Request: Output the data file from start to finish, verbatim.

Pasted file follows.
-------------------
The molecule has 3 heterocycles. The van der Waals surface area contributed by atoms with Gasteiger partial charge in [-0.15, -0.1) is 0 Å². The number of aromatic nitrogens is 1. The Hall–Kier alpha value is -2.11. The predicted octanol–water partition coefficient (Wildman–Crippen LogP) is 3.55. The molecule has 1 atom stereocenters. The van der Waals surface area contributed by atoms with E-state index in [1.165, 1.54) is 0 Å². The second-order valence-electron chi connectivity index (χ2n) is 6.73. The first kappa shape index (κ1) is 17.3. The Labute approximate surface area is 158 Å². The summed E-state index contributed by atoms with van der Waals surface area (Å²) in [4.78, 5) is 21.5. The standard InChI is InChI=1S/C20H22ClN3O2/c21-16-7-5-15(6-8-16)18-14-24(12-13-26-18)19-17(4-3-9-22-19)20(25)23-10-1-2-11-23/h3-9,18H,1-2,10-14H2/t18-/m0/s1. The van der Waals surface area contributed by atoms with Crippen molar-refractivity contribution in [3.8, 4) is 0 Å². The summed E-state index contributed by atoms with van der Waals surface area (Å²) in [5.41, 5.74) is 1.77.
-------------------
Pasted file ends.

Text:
The molecule has 3 heterocycles. The van der Waals surface area contributed by atoms with Gasteiger partial charge in [-0.15, -0.1) is 0 Å². The number of aromatic nitrogens is 1. The Hall–Kier alpha value is -2.11. The predicted octanol–water partition coefficient (Wildman–Crippen LogP) is 3.55. The molecule has 1 atom stereocenters. The van der Waals surface area contributed by atoms with E-state index in [1.165, 1.54) is 0 Å². The second-order valence-electron chi connectivity index (χ2n) is 6.73. The first kappa shape index (κ1) is 17.3. The Labute approximate surface area is 158 Å². The summed E-state index contributed by atoms with van der Waals surface area (Å²) in [4.78, 5) is 21.5. The standard InChI is InChI=1S/C20H22ClN3O2/c21-16-7-5-15(6-8-16)18-14-24(12-13-26-18)19-17(4-3-9-22-19)20(25)23-10-1-2-11-23/h3-9,18H,1-2,10-14H2/t18-/m0/s1. The van der Waals surface area contributed by atoms with Crippen molar-refractivity contribution in [3.8, 4) is 0 Å². The summed E-state index contributed by atoms with van der Waals surface area (Å²) in [5.41, 5.74) is 1.77.